8-bit color and 10-bit color – you’re certainly familiar with these terms. After all, they’re in the middle of one of the biggest debates among filmmakers. But when exactly should you use 10-bit over the 8-bit? If at all?
In this article, we’re going to answer these questions. The goal is not to settle that debate for you. Nor do we want to convince you to always film in 10-bit. The purpose of this blog post is simply to point out all the pros that shooting in deeper color space provides. That way, you know exactly what the advantages are and in which situation you will benefit the most.
After reading this, you’ll be able to make a calculated decision, based on your specific needs, when to shoot in 10-bit and when 8-bit color depth will do just fine.
What is Color Depth?
Color depth or bit depth indicates the quantity of all the color information a camera is set to record. It refers to the number of bits used to define each color channel – red, green, blue – for every pixel. Greater bit depth means more colors.
8-Bit Color vs. 10-Bit Color
The difference between 8 and 10 seems minuscule. Until you factor in, it’s actually 2 raised to 8th power and 2 raised to 10th power. Suddenly, 8-bit and 10-bit become a billion miles apart. Literally.
When we crunch the numbers, we’ll see that an 8-bit video can utilize only 2^8 = 256 shades of red, green, and blue to describe every pixel, while a 10-bit video can utilize 2^10 = 1,024 shades. That comes down to 16.7 million total colors for 8-bit video (256 reds x 256 greens x 256 blues) and 1.07 billion total colors for 10-bit video (1,024 x 1,024 x 1,024).
Do we really need that many shades? Most displays, including TVs, smartphones, and computer monitors, display videos in 8-bit anyway. Hollywood blockbusters on DVDs and Blu-rays are also in 8-bit. Not to mention our favorite TV shows. So, why would you ever need to shoot in 10-bit?
For starters, the fact that we see many Hollywood movies in 8-bit doesn’t mean they were shot in 8-bit. The same goes for almost every other professional tv show, film, or video. There are several benefits of shooting in 10-bit color, even when you eventually have to render it in 8-bit color.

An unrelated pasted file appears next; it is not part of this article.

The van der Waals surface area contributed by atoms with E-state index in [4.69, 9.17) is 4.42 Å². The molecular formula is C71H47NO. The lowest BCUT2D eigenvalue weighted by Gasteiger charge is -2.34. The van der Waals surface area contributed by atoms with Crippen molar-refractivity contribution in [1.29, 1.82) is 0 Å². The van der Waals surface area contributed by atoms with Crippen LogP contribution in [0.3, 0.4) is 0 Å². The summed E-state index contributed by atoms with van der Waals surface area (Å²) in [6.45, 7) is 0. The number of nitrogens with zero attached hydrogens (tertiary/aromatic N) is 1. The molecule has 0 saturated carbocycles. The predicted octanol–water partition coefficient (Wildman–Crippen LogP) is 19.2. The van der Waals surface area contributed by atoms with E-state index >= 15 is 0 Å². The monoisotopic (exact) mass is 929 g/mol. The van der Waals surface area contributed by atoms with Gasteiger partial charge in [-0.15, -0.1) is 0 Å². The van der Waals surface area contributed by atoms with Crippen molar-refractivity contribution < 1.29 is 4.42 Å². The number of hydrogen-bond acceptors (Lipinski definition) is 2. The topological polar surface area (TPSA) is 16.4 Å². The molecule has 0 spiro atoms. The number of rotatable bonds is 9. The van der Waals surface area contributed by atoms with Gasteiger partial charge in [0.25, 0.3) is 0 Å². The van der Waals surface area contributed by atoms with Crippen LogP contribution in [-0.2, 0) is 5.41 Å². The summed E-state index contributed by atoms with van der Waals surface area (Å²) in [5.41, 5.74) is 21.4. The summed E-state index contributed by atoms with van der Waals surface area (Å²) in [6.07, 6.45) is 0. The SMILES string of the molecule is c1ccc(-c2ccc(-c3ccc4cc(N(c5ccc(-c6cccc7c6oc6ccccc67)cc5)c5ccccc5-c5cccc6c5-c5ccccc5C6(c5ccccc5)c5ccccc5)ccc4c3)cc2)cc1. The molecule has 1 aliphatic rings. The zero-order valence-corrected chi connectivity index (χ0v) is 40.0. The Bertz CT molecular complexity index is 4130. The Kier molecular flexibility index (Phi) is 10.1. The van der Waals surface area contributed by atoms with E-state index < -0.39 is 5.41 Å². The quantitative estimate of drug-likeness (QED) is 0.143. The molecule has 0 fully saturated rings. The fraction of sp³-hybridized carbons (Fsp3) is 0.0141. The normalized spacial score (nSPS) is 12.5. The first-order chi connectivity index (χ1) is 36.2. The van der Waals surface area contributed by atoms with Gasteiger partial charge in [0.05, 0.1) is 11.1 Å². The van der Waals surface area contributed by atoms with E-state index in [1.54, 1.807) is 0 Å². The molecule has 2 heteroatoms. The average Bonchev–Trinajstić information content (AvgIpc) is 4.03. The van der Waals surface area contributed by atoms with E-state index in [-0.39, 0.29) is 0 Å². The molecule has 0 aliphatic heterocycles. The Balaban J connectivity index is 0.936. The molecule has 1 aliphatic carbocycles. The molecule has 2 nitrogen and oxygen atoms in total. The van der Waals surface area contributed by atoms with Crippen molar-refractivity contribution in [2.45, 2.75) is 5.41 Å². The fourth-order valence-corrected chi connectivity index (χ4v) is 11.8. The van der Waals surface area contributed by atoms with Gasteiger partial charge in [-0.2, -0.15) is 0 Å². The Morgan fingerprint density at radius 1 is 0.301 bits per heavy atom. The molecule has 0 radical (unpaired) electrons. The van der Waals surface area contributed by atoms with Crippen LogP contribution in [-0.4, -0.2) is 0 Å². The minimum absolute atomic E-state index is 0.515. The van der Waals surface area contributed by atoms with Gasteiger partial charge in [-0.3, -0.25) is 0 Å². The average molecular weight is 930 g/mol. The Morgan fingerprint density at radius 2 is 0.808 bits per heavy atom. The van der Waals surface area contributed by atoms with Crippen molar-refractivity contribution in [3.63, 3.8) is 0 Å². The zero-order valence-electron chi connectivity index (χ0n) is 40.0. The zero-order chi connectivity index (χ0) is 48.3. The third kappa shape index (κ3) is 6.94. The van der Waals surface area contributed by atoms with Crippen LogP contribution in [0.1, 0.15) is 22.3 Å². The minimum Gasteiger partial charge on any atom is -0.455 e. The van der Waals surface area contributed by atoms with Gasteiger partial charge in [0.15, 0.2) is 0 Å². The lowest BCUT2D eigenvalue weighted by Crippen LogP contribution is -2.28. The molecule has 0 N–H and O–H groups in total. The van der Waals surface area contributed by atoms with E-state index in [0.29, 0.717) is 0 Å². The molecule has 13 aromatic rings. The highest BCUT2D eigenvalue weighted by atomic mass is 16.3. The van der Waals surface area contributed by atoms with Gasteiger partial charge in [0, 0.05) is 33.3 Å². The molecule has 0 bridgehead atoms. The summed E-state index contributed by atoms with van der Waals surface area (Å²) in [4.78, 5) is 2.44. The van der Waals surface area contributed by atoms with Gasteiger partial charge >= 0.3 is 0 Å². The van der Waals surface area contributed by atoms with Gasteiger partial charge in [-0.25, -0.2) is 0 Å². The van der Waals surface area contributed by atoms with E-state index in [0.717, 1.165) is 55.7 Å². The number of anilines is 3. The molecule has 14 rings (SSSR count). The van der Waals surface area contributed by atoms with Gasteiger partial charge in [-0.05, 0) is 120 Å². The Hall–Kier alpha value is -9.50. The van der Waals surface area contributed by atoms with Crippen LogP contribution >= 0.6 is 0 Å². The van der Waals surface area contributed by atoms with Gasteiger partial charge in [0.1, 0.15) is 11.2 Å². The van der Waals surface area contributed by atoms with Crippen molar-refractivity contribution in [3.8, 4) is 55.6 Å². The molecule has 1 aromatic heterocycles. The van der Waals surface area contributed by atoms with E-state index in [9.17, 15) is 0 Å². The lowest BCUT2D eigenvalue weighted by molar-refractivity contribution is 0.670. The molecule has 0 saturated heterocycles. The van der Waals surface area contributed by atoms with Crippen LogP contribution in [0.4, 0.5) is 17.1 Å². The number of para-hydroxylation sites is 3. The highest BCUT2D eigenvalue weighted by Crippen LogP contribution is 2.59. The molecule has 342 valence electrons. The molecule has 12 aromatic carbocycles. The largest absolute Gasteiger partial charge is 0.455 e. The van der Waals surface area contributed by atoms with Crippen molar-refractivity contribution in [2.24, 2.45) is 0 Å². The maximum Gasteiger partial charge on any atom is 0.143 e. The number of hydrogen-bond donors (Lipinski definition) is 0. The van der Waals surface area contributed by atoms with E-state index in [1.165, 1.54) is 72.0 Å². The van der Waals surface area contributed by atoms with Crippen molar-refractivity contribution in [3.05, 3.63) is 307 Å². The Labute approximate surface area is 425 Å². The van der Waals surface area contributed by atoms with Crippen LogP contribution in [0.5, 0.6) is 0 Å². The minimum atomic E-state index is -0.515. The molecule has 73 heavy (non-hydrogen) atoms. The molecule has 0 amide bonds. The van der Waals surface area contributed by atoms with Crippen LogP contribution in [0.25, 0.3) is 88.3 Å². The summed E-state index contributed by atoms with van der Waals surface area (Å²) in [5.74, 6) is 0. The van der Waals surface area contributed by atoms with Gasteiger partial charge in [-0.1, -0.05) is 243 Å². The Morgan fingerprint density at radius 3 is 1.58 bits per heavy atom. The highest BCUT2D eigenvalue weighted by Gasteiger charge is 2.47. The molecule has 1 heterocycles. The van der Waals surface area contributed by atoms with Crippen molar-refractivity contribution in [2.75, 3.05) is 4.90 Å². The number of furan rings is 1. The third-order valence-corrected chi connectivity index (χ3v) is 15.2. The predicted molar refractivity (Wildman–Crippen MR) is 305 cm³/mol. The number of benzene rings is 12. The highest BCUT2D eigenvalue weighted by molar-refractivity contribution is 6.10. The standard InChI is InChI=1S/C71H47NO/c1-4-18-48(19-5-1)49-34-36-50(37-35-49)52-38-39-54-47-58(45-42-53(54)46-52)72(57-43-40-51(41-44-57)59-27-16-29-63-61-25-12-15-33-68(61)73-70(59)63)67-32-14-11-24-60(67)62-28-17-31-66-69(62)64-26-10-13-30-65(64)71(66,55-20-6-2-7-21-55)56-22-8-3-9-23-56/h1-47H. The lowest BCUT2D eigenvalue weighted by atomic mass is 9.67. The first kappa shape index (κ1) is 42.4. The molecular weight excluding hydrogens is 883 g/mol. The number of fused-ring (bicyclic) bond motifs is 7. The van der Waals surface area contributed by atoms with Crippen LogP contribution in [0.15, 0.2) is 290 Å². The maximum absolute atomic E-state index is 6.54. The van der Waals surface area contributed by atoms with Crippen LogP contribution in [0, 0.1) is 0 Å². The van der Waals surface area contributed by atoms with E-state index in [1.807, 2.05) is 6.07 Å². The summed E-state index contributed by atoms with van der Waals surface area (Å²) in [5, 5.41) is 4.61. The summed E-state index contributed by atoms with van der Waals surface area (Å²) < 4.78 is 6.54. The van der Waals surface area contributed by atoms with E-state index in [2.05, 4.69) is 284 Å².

The Advantages of 10-Bit Color
The difference between 8-bit and 10-bit color becomes apparent during post-production. Shooting in 10-bit doesn’t mean you need an equally capable monitor to appreciate the gains. True, the most authentic representation of 10-bit footage can only be seen on a 10-bit screen. Nevertheless, recording in higher bit depths still gives you added benefits, especially for color grading. You will most definitely notice the difference even when played back on an 8-bit display.
Anyone who has tried to grade an 8-bit video knows that you can only push it so far. With merely 256 shades per color, you’ll quickly introduce “banding” and wreck what should otherwise be a smooth gradient. You don’t have a lot of room for error in 8-bit, meaning it is crucial to get your exposure correct in the camera.
That said, grading is not something we do primarily to fix the poor footage. It’s a creative process instead. Like editing, we don’t do it because we screwed up when shooting. We do it because it’s the necessary part of creating art. Sure, greater color depth can and will forgive us many of our mistakes, but its main benefit still lies in the enormous creative freedom it provides to us.
10-bit color saves much more data from the camera sensor, allowing for a considerably greater dynamic range. This results in better skin tones and lifelike colors with much smoother gradations.
When 10-Bit is a Must?
The decision, whether to shoot in 8-bits or 10-bits, often boils down to your production needs. If you are not planning to do extensive grading, recording in 8-bits may work just fine. However, in some scenarios, 10-bit color is a must. For example, when shooting in log modes or creating HDR content with a wide color gamut.
Log modes naturally require more tuning, and even when some log modes designed for 8-bit video can hold up against banding better than others, it is still hardly ever a good idea to shoot in 8-bits when using log modes.
Similarly, because of the increased dynamic range of the HDR content, it needs greater color depth than SDR to avoid banding. So, while SDR can get away with 8-bits, HDR needs at least 10-bits.
Both 8-bit color and 10-bit color have their advantages. The decision to film in one or the other should be based upon many factors, among all else: your post-production workflow, capabilities of your color grading software, and budget constraints. However, now that you know all the benefits of 10-bit color and know when it is an absolute must to use it, this decision-making process should be a lot easier.
Best Memory Cards For Recording 10-Bit Video
10-bit files take up much more digital real estate than 8-bit files. They simply contain that much more data. You may want to consider larger capacity memory cards for 10-bit projects.
More data also means a faster data rate, the amount of information your camera writes on a card every second. Consumer-grade memory cards are often not capable of sustaining the necessary write speeds for that task. ProGrade Digital memory cards, created for professional cinematographers, are all thoroughly tested and certified in speed classes required to record 10-bit video and beyond.